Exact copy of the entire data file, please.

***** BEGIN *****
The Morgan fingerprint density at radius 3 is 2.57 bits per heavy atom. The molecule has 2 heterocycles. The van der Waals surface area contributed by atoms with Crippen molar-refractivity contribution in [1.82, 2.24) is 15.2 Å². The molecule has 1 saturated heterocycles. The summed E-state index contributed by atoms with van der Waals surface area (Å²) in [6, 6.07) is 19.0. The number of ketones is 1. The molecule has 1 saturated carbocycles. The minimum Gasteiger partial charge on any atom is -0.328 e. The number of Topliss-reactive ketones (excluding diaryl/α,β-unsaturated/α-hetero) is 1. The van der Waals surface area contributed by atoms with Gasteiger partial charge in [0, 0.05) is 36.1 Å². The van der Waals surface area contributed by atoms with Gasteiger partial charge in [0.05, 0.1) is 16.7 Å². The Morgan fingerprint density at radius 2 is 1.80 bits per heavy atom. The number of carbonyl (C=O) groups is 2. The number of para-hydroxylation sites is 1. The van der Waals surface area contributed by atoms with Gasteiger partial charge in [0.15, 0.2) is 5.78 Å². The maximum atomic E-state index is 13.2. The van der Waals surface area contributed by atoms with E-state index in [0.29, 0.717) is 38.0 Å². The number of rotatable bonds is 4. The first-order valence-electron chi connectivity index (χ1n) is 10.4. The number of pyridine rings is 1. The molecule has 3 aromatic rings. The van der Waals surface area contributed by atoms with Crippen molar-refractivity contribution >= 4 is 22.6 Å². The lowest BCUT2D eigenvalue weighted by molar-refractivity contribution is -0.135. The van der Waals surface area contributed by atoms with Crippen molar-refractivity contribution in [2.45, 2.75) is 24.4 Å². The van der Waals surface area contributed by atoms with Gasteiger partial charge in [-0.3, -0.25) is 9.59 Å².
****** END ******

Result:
The Morgan fingerprint density at radius 3 is 2.57 bits per heavy atom. The molecule has 2 heterocycles. The van der Waals surface area contributed by atoms with Crippen molar-refractivity contribution in [1.82, 2.24) is 15.2 Å². The molecule has 1 saturated heterocycles. The summed E-state index contributed by atoms with van der Waals surface area (Å²) in [6, 6.07) is 19.0. The number of ketones is 1. The molecule has 1 saturated carbocycles. The minimum Gasteiger partial charge on any atom is -0.328 e. The number of Topliss-reactive ketones (excluding diaryl/α,β-unsaturated/α-hetero) is 1. The van der Waals surface area contributed by atoms with Gasteiger partial charge in [0, 0.05) is 36.1 Å². The van der Waals surface area contributed by atoms with Gasteiger partial charge in [0.05, 0.1) is 16.7 Å². The Morgan fingerprint density at radius 2 is 1.80 bits per heavy atom. The number of carbonyl (C=O) groups is 2. The number of para-hydroxylation sites is 1. The van der Waals surface area contributed by atoms with Gasteiger partial charge in [0.15, 0.2) is 5.78 Å². The maximum atomic E-state index is 13.2. The van der Waals surface area contributed by atoms with E-state index in [0.29, 0.717) is 38.0 Å². The number of rotatable bonds is 4. The first-order valence-electron chi connectivity index (χ1n) is 10.4. The number of pyridine rings is 1. The molecule has 3 aromatic rings. The van der Waals surface area contributed by atoms with Crippen molar-refractivity contribution >= 4 is 22.6 Å². The lowest BCUT2D eigenvalue weighted by molar-refractivity contribution is -0.135. The van der Waals surface area contributed by atoms with Crippen molar-refractivity contribution in [2.45, 2.75) is 24.4 Å². The van der Waals surface area contributed by atoms with Gasteiger partial charge in [-0.3, -0.25) is 9.59 Å².